A movie about fish sex won Best Picture. Someone took home a jet ski. The oldest Oscar winner ever accepted an award for a story about a same-sex love affair. But as surprising as these results were, people at the 2018 Oscars only cared about one thing: Who would talk about Time’s Up and/or #MeToo? The 2018 awards season will forever be remembered as the first after The New York Times and The New Yorker blew the lid off of the rampant sexual harassment and, in some cases, assaults happening in Hollywood (starting with allegations against film titan Harvey Weinstein) with the complicity of an alarming number of people in the industry. After brave survivors came forward and spoke their truths, the #MeToo and Time’s Up movements rose up to surround them, support them, and establish a legal defense fund to help others who had suffered similar treatment in many other industries as well.
It was against this backdrop that women in Hollywood decided to use awards season to take a stand and draw attention to the movements. They wore black. They spoke out about Time’s Up, #MeToo, equal pay, gender parity, and diversity on the red carpet. At the Golden Globes, Oprah told everyone that, “A new day is on the horizon” because of women — and “some pretty phenomenal men” — who are working tirelessly to make sure no one ever has to say “me too” again. Ashley Judd became perhaps the first person to use the word “intersectionality” at the Oscars. Frances McDormand issued a rallying cry for inclusion riders from the stage at the Oscars after she celebrated her fellow women nominees by having them stand up and get the applause they were due.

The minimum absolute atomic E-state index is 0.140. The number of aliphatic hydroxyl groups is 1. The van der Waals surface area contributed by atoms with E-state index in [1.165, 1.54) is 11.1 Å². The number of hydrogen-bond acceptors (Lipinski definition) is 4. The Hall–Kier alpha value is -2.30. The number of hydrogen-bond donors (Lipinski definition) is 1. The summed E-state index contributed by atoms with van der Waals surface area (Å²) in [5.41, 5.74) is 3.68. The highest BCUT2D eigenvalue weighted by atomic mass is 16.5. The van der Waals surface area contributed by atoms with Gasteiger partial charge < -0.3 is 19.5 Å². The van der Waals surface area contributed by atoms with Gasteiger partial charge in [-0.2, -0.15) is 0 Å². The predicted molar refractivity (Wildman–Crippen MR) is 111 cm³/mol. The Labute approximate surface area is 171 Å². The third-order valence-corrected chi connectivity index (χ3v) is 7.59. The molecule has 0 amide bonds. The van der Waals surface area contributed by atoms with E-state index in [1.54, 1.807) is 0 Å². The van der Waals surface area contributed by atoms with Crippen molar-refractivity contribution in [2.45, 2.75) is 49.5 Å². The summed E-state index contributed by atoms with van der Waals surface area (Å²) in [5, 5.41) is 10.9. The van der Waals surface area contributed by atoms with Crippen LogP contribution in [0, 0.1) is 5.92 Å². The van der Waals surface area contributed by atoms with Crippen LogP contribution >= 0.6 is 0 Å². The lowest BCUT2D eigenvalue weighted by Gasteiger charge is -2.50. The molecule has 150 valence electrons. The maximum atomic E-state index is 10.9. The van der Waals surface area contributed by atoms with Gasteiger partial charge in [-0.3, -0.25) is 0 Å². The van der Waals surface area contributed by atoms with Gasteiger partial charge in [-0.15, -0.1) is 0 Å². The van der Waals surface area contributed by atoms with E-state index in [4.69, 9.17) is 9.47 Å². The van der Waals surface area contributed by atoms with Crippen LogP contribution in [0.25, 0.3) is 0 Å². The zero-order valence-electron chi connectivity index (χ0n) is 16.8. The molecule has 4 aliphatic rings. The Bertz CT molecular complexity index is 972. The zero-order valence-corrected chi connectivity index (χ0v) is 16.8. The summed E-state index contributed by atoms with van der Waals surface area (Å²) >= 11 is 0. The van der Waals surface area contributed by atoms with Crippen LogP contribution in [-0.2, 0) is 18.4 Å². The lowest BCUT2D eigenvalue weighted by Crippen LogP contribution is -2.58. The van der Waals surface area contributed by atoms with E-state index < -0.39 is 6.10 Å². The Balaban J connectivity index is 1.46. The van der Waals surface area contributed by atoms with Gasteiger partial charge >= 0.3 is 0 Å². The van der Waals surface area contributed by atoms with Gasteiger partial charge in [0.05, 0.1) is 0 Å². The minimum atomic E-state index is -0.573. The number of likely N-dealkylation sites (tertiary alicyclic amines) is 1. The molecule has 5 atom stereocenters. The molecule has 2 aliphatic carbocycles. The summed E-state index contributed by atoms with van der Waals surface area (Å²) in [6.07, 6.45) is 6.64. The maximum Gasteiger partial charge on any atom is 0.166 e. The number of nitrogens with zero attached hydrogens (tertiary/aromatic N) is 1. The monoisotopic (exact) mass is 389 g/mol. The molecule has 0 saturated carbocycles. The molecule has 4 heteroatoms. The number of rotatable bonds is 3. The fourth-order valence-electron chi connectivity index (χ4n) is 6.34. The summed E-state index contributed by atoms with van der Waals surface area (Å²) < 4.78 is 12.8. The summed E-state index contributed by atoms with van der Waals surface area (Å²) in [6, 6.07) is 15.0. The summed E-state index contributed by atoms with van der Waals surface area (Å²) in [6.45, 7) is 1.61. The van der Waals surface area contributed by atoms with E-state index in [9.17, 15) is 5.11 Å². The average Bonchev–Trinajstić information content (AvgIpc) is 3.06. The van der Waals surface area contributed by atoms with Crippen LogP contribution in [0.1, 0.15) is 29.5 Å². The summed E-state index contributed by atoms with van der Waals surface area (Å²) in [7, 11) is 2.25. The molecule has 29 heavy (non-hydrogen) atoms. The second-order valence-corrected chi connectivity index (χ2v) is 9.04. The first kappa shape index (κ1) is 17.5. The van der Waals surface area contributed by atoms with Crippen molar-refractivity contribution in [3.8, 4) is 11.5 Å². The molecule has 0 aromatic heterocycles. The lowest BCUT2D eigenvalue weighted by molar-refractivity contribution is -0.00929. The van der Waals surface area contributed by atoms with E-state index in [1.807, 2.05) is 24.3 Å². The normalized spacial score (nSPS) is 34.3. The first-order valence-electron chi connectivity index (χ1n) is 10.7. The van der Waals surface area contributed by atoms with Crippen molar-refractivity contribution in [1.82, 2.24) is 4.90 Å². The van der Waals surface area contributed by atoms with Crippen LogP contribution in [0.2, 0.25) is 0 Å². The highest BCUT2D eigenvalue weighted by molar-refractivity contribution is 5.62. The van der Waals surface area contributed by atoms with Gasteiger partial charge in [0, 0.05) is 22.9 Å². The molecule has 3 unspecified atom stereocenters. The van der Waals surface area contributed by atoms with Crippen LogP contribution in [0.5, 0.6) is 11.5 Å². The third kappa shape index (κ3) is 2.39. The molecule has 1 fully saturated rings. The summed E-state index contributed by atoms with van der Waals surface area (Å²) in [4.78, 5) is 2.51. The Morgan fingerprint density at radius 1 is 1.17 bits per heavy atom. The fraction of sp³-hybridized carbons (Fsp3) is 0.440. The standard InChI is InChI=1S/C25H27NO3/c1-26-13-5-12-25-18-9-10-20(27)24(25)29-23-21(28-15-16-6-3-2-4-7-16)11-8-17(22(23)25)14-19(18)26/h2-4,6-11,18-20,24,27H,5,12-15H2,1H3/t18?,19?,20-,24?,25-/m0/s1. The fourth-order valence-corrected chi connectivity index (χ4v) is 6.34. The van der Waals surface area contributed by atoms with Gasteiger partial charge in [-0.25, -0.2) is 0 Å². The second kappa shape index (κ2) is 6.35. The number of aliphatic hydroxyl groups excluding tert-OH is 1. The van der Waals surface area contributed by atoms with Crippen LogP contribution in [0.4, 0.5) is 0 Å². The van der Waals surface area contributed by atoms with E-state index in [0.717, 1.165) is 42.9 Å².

And it did have an effect, according to a Time’s Up spokesperson, who told Refinery29 in an email, “The Times Up Legal Defense Fund has already helped over 1,500 women get connected to lawyers and communications help. Each time there is a big event, like the Oscars, we get more inquiries both from people needing assistance and lawyers offering assistance. The need is great and we expect it to continue, so you will be hearing about TULDF activities and events regularly over the coming year.”
But awards season is over. The massive spotlight on Hollywood has once again dimmed, and it’s now incumbent on the hardworking people behind the scenes to keep the wheel turning on the important initiatives actually spurring change in the current status quo. SAG-AFTRA, the actor’s union, released a new code of conduct in early February that made the rules regarding sexual harassment even more clear. It is also supporting two bills — both introduced by woman senators — related to sexual harassment in the California senate. Gabrielle Carteris, SAG-AFTRA’s president, described the proposed legislature in an email to Refinery29: “Senator Hannah-Beth Jackson’s SB 224 will expand liability for sexual harassment to cover those in our industry who have positions of power and influence in hiring but are not the actual employers. Senator Connie Leyva’s bill, SB 820, will end the practice of forcing the courageous women and men who come forward to file a lawsuit against their harassers to accept silence about what happened to them as a condition of resolving their cases.” Noreen Farrell, Executive Director of Equal Rights Advocates, says that SB 224 has already gotten through its first couple of committee hearings and has yet to encounter any opposition.
It’s this type of legislated action that “will lead to the kind of broad change we need to help thwart the systemic nature of sexual violence,” Fanshen Cox DiGiovanni, writer, and actor in her one-woman show, One Drop of Love, and Head of Strategic Outreach for Pearl Street Films, told Refinery29 in an email. She mentioned The Weinstein Company entering into bankruptcy (“in large part due to their being sued by the state of New York”) as an example of this legislative action. DiGiovanni also called out Anita Hill’s recently formed Commission on Sexual Harassment and Advancing Equality in the Workplace as an example of an organization that “will act as a watchdog.”